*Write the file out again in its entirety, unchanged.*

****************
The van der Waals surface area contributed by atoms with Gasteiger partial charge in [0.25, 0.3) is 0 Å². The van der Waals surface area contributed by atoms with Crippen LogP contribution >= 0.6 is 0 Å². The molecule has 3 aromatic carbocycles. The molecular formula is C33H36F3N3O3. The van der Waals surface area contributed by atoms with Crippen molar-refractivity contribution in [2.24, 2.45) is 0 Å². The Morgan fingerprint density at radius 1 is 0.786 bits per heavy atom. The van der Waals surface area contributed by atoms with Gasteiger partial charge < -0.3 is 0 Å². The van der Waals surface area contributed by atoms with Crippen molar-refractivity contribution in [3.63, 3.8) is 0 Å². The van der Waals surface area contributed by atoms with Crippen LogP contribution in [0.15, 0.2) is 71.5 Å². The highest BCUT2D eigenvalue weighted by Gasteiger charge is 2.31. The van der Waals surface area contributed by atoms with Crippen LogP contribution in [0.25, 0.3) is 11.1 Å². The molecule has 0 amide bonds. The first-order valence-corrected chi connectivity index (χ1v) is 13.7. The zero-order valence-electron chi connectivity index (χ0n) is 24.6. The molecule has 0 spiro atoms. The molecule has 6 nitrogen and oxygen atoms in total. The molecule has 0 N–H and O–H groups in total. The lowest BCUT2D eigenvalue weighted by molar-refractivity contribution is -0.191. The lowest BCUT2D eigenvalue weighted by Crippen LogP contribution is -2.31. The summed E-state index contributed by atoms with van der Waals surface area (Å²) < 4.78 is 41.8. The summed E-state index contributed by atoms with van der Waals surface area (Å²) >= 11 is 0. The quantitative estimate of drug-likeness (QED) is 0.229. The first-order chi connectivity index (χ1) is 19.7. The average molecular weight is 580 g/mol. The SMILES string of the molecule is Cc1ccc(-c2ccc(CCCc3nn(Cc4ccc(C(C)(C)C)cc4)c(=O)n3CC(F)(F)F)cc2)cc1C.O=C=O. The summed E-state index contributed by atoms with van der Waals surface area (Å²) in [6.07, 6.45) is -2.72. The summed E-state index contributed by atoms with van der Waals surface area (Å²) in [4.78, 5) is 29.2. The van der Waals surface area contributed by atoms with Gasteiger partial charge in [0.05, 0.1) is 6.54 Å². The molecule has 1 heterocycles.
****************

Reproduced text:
The van der Waals surface area contributed by atoms with Gasteiger partial charge in [0.25, 0.3) is 0 Å². The van der Waals surface area contributed by atoms with Crippen LogP contribution >= 0.6 is 0 Å². The molecule has 3 aromatic carbocycles. The molecular formula is C33H36F3N3O3. The van der Waals surface area contributed by atoms with Crippen molar-refractivity contribution in [2.24, 2.45) is 0 Å². The Morgan fingerprint density at radius 1 is 0.786 bits per heavy atom. The van der Waals surface area contributed by atoms with Gasteiger partial charge < -0.3 is 0 Å². The van der Waals surface area contributed by atoms with Crippen molar-refractivity contribution in [3.63, 3.8) is 0 Å². The van der Waals surface area contributed by atoms with Crippen LogP contribution in [0.15, 0.2) is 71.5 Å². The highest BCUT2D eigenvalue weighted by Gasteiger charge is 2.31. The van der Waals surface area contributed by atoms with Crippen LogP contribution in [0.25, 0.3) is 11.1 Å². The molecule has 0 amide bonds. The first-order valence-corrected chi connectivity index (χ1v) is 13.7. The zero-order valence-electron chi connectivity index (χ0n) is 24.6. The molecule has 0 spiro atoms. The molecule has 6 nitrogen and oxygen atoms in total. The molecule has 0 N–H and O–H groups in total. The lowest BCUT2D eigenvalue weighted by molar-refractivity contribution is -0.191. The lowest BCUT2D eigenvalue weighted by Crippen LogP contribution is -2.31. The summed E-state index contributed by atoms with van der Waals surface area (Å²) < 4.78 is 41.8. The summed E-state index contributed by atoms with van der Waals surface area (Å²) >= 11 is 0. The quantitative estimate of drug-likeness (QED) is 0.229. The first-order chi connectivity index (χ1) is 19.7. The average molecular weight is 580 g/mol. The SMILES string of the molecule is Cc1ccc(-c2ccc(CCCc3nn(Cc4ccc(C(C)(C)C)cc4)c(=O)n3CC(F)(F)F)cc2)cc1C.O=C=O. The summed E-state index contributed by atoms with van der Waals surface area (Å²) in [6.07, 6.45) is -2.72. The summed E-state index contributed by atoms with van der Waals surface area (Å²) in [4.78, 5) is 29.2. The van der Waals surface area contributed by atoms with Gasteiger partial charge in [0.05, 0.1) is 6.54 Å². The molecule has 1 heterocycles.